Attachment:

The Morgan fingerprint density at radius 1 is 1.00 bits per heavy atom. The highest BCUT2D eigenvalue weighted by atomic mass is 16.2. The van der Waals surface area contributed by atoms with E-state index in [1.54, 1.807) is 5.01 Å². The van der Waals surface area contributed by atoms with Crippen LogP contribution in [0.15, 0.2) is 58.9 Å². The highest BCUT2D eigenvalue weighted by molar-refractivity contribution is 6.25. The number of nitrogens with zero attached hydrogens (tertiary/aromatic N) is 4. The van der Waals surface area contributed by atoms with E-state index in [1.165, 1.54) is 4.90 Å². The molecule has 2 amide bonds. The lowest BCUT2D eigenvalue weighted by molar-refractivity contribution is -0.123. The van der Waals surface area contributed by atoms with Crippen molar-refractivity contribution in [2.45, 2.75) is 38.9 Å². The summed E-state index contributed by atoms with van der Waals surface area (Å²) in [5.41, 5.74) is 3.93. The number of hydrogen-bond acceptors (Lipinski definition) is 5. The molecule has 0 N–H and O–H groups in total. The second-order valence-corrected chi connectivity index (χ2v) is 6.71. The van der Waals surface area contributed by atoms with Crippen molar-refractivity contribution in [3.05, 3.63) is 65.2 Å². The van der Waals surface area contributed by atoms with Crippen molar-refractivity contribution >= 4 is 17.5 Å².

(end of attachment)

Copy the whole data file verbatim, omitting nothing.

The Morgan fingerprint density at radius 1 is 1.00 bits per heavy atom. The highest BCUT2D eigenvalue weighted by atomic mass is 16.2. The van der Waals surface area contributed by atoms with E-state index in [1.54, 1.807) is 5.01 Å². The van der Waals surface area contributed by atoms with Crippen LogP contribution in [0.15, 0.2) is 58.9 Å². The highest BCUT2D eigenvalue weighted by molar-refractivity contribution is 6.25. The number of nitrogens with zero attached hydrogens (tertiary/aromatic N) is 4. The van der Waals surface area contributed by atoms with E-state index in [1.165, 1.54) is 4.90 Å². The molecule has 2 amide bonds. The lowest BCUT2D eigenvalue weighted by molar-refractivity contribution is -0.123. The van der Waals surface area contributed by atoms with Crippen molar-refractivity contribution in [2.45, 2.75) is 38.9 Å². The summed E-state index contributed by atoms with van der Waals surface area (Å²) in [5.41, 5.74) is 3.93. The number of hydrogen-bond acceptors (Lipinski definition) is 5. The molecule has 0 N–H and O–H groups in total. The second-order valence-corrected chi connectivity index (χ2v) is 6.71. The van der Waals surface area contributed by atoms with Crippen molar-refractivity contribution in [3.05, 3.63) is 65.2 Å². The van der Waals surface area contributed by atoms with Crippen molar-refractivity contribution >= 4 is 17.5 Å².